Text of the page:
In a significant announcement, the Alliance for a Green Revolution in Africa, backed by the Gates and Rockefeller Foundations, has ruled out the use of genetically modified crops to fight hunger and poverty on the continent, according to the group's chairman Kofi Annan, in a report in the Kenyan Business Daily.
"We in the alliance will not incorporate GMOsin our programmes. We shall work with farmers using traditional seeds known to them,” he (Annan) said. Mr Annan said poor pricing of commodities, and not type of seeds, keeps African growers away from their farmlands despite spiralling food insecurity and poverty on the continent.
“We need to get the right seeds into their hands by strengthening research partnerships with local universities and other institutions,” he said. Mr Annan said insufficient infrastructure such as roads, poor storage facilities and weak market structures were to blame for Africa’s continued dependence on food aid.
High-yield seeds were at the center of the former Green Revolution in Asia. While many have viewed GM crops as the latest step in high-yield agriculture and a way to fight hunger in the Third World, many others have criticized that approach and African countries have resisted for numerous reasons: the risk of GMO contamination, trade impediments to GM crops, the issues of patenting seed and the high costs of large-scale intensive agriculture. Although AGRA has not ruled out GMOs, the group says on its web site:
The Alliance is not at this time funding the development of new varieties through the use of genetic engineering. We have chosen to focus on conventional breeding techniques—which can be quite technologically sophisticated—for two main reasons:
- We know that conventional methods of plant breeding can produce significant benefits in the near term at relatively low cost. Until now, however, conventional plant breeding has not received sufficient attention or investment in Africa, leaving untapped the inherent genetic potential available in African crops. With improved seeds produced through conventional breeding methods, plant scientists and farmers could readily raise average cereal yields from one tonne to two tonnes per hectare—making a major contribution toward ending hunger and poverty in Africa.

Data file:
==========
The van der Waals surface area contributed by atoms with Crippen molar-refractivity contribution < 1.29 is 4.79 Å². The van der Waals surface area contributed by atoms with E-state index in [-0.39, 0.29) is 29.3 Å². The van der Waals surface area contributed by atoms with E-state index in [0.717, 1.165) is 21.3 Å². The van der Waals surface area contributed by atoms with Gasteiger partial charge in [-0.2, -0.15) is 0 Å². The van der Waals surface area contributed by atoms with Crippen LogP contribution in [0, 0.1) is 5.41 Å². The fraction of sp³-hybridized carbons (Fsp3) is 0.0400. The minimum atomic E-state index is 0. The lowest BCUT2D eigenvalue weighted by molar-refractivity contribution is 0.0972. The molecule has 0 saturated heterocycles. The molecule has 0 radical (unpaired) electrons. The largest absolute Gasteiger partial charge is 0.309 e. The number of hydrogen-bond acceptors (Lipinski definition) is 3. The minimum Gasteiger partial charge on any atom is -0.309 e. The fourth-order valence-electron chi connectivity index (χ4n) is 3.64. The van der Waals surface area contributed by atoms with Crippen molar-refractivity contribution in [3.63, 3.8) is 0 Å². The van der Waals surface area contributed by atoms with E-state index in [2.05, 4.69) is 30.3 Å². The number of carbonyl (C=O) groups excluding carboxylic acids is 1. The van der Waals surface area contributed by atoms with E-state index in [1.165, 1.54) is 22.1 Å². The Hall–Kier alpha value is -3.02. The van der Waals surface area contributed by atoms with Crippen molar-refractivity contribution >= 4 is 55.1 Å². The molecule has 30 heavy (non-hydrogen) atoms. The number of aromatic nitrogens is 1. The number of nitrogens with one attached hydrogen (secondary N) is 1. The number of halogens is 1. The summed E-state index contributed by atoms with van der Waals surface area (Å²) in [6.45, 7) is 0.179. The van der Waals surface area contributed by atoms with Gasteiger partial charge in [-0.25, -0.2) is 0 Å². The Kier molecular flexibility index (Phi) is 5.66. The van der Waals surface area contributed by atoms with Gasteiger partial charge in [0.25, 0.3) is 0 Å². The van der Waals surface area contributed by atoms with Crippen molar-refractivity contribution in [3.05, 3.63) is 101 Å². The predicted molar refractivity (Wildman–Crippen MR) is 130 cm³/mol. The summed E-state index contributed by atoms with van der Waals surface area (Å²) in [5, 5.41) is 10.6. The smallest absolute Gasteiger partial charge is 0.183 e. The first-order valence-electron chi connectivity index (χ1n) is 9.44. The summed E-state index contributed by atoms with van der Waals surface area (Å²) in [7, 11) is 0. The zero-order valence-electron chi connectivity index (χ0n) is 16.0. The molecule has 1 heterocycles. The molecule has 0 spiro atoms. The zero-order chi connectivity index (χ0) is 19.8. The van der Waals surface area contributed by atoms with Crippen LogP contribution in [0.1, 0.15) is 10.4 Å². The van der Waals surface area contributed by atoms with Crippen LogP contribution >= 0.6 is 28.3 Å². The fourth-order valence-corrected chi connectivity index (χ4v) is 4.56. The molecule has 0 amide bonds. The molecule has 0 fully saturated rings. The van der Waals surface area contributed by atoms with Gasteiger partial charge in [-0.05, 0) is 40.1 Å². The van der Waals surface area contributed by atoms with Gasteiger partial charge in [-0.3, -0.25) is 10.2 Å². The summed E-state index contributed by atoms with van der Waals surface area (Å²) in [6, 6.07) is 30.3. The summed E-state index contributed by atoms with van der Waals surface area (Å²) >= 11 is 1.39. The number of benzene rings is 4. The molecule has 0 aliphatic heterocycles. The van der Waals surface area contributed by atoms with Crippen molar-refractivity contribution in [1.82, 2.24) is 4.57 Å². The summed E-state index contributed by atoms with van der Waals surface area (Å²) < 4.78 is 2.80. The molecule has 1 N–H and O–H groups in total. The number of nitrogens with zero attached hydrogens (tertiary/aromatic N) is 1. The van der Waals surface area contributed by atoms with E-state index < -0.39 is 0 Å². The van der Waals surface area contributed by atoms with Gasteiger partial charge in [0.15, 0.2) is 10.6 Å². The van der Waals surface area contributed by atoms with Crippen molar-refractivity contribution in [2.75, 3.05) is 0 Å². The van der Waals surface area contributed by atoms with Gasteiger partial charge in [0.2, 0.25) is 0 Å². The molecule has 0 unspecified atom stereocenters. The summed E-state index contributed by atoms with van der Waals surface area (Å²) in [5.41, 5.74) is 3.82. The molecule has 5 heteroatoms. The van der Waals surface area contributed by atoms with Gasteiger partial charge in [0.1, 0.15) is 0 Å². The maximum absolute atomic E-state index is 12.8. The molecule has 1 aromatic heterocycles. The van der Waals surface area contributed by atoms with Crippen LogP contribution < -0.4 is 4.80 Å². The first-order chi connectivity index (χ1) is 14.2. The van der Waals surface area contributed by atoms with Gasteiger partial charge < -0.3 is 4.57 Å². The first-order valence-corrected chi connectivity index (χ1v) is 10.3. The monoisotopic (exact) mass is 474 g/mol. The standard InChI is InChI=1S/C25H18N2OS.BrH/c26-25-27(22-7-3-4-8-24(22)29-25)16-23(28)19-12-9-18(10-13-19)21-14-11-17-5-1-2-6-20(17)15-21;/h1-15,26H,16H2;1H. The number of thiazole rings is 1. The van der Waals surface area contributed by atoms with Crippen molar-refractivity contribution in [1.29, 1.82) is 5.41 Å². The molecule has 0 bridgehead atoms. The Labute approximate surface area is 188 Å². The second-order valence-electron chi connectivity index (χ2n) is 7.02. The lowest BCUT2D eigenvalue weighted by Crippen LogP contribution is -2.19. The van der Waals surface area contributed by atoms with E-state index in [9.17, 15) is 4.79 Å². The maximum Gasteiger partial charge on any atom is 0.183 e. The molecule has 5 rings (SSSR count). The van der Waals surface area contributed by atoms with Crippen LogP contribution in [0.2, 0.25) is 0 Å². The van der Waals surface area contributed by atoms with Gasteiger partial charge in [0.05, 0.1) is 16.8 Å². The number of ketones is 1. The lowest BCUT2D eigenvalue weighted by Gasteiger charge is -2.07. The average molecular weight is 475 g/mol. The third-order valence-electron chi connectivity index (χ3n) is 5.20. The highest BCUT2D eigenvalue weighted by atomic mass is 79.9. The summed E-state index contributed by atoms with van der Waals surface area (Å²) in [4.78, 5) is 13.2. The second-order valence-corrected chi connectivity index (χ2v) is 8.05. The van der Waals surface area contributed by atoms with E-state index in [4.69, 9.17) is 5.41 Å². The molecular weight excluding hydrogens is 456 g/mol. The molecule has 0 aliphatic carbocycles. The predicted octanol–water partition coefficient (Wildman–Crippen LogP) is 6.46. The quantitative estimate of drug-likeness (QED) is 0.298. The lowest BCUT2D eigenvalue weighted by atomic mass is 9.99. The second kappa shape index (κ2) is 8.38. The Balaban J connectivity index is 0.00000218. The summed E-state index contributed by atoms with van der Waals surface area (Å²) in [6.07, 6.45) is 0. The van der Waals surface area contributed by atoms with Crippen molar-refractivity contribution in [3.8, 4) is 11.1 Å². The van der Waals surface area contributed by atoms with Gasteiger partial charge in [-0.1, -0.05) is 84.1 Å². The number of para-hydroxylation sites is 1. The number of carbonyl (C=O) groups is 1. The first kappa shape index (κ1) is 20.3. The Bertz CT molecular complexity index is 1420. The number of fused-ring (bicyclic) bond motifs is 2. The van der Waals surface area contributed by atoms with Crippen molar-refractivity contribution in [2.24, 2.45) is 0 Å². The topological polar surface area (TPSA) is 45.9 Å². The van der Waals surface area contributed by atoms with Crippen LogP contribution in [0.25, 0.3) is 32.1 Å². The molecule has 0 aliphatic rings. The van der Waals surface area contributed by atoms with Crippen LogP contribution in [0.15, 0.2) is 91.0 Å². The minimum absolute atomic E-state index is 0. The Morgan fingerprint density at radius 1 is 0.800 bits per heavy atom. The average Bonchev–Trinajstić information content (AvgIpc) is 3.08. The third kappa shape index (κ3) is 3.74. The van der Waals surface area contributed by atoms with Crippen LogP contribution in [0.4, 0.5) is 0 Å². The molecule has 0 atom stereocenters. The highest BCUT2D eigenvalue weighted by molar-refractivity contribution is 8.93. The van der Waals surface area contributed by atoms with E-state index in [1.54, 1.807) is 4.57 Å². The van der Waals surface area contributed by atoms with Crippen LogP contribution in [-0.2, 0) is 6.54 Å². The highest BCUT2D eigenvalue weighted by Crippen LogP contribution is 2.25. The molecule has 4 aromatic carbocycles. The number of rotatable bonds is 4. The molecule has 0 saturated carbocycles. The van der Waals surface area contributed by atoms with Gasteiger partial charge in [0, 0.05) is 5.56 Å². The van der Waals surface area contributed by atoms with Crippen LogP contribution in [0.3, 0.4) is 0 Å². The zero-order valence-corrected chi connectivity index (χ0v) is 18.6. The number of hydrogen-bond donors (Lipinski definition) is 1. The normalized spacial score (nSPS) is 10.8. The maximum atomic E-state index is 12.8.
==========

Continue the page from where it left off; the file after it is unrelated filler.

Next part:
- Conventional crop breeding fits within the regulatory frameworks now in place in most African countries, enabling relatively rapid dissemination to farmers of the new varieties they desire.
In a speech last month in Cape Town, when Annan was appointed to the post, the former UN secretary-general laid out the broad goals for the initiative.
We aim to make a concrete difference in our lifetimes. With respect to seeds, the Alliance is already in the fields, working with African farmers and African agricultural scientists to breed new varieties of maize, cassava, rice, beans, sorghum and other major crops that will offer better resistance to disease and pests. Our goal is to produce 100 new crop varieties in five years. And to ensure farmers have access to these seeds, we will also move to create a wider network of local seed distributors and agro-dealers to better serve remote rural areas.
In addition, the group has goals with regards to maintaining and improving soil health, irrigation, and marketing infrastructure.
Agra was established last year with an initial $150 million grant from the Gates and Rockefeller foundations. It seeks to help millions of small-scale farmers and their families get out of poverty and hunger through sustainable growth in farm productivity and incomes. According to the Kenyan report, Annan said food production in Africa could be doubled in the next decade with improved seeds and increased access to inputs such as fertilizers and pesticides.